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Blu-ray Touts Production Cost Cut

27 May, 2005 By: Erik Gruenwedel

Blu-ray Disc replication costs can be lowered to DVD levels, the format's supporters said this week, addressing one of the major criticisms lodged against the high-def format.

The Blu-ray Disc Association (BDA) attributes the cost cuts to technological advances by member companies. Backers of HD DVD have boasted that their rival high-def disc is easier, and cheaper, to replicate than Blu-ray.

With the new advances, the BDA projects initial single-digit euro cents per-disc replication costs. In addition, the BDA said replication times would be about three seconds per disc, while the mastering process is reduced from 11 steps for a conventional DVD to 5 steps for a BD-ROM.

Disc replication companies Technicolor, Cinram International and Sony DADC are expected to have Blu-ray lines up by July, the BDA said.

“[Companies] are bringing their disc production technology out of the lab environment and more toward the mass production environment,” said Mike Mitchell, EVP and GM of Sony DADC, a supporter of Blu-ray. “[They are] putting it in a 24/7 environment that is not run by a bunch of engineers and scientists and [are] starting to kick the tires.”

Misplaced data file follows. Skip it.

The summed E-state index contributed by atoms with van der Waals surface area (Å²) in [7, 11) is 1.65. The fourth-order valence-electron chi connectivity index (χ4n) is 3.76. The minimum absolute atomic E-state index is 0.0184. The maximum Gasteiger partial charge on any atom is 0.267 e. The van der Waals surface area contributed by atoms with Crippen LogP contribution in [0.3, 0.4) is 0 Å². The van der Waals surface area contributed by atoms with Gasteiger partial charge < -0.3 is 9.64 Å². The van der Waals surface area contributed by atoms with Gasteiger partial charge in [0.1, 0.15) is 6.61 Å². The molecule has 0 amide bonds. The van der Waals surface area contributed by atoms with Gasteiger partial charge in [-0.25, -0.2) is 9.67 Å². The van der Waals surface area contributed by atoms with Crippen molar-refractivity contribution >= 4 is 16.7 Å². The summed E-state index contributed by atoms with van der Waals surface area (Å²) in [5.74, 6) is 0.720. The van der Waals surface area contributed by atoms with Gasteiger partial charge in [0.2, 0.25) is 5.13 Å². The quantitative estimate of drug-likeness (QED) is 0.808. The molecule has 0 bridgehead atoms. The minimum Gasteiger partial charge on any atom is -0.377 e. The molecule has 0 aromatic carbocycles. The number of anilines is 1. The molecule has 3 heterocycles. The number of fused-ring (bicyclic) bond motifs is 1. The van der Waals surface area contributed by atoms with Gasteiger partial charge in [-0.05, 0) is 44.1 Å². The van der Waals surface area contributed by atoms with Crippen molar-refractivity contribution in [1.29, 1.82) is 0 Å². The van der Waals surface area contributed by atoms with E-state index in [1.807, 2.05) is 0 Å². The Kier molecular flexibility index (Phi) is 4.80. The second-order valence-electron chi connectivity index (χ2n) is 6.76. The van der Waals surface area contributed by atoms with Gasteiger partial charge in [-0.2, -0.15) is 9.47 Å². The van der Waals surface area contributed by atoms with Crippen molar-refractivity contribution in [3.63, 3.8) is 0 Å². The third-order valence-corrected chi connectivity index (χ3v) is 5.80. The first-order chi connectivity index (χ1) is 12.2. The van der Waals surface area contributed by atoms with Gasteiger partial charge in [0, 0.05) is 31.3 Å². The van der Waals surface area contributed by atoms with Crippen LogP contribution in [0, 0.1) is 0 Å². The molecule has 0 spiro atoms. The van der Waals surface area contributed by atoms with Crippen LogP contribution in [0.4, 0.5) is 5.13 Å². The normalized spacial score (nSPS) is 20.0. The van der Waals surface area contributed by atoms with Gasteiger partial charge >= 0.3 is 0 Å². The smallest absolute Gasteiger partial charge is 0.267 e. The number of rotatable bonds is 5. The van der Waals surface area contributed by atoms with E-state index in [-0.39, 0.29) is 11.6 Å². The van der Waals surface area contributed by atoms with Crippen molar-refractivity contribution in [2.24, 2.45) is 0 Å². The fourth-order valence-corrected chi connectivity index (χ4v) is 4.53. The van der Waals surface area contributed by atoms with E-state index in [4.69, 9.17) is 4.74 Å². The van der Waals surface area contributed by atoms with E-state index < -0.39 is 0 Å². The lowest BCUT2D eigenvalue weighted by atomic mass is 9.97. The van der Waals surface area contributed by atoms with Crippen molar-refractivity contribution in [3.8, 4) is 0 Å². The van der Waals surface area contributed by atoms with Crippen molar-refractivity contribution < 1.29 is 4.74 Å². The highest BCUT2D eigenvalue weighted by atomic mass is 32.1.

Blu-ray competitor HD DVD has long touted the physical similarities to DVD as a cost advantage.

“The other camp has been very successful at making manufacturing cost the Gettysburg of a perceived format war,” Mitchell said. “When you look at the economics of any other mass-produced, pre-recorded optical media, the manufacturing cost of goods is insignificant when compared to the entire economic picture, from content holder to consumer.”

Reportedly, both the Blu-ray and HD DVD camps have been negotiating on a compromise to a looming format war. An HD DVD representative was not immediately available to comment on the BDA announcement.

Josh Bernoff, media analyst with Forrester Research, characterized the BDA's manufacturing claims as “angels dancing on the head of a pin” because nothing is yet being manufactured. He said two HD formats coming to market would cause consumers to hang back and do nothing.

“The whole thing is going to fall on its face unless the HD DVD group and Blu-ray group come together and have some type of compromise,” Bernoff said.

He said the BDA announcement is merely part of the continued “jockeying for position” in the compromise negotiations.

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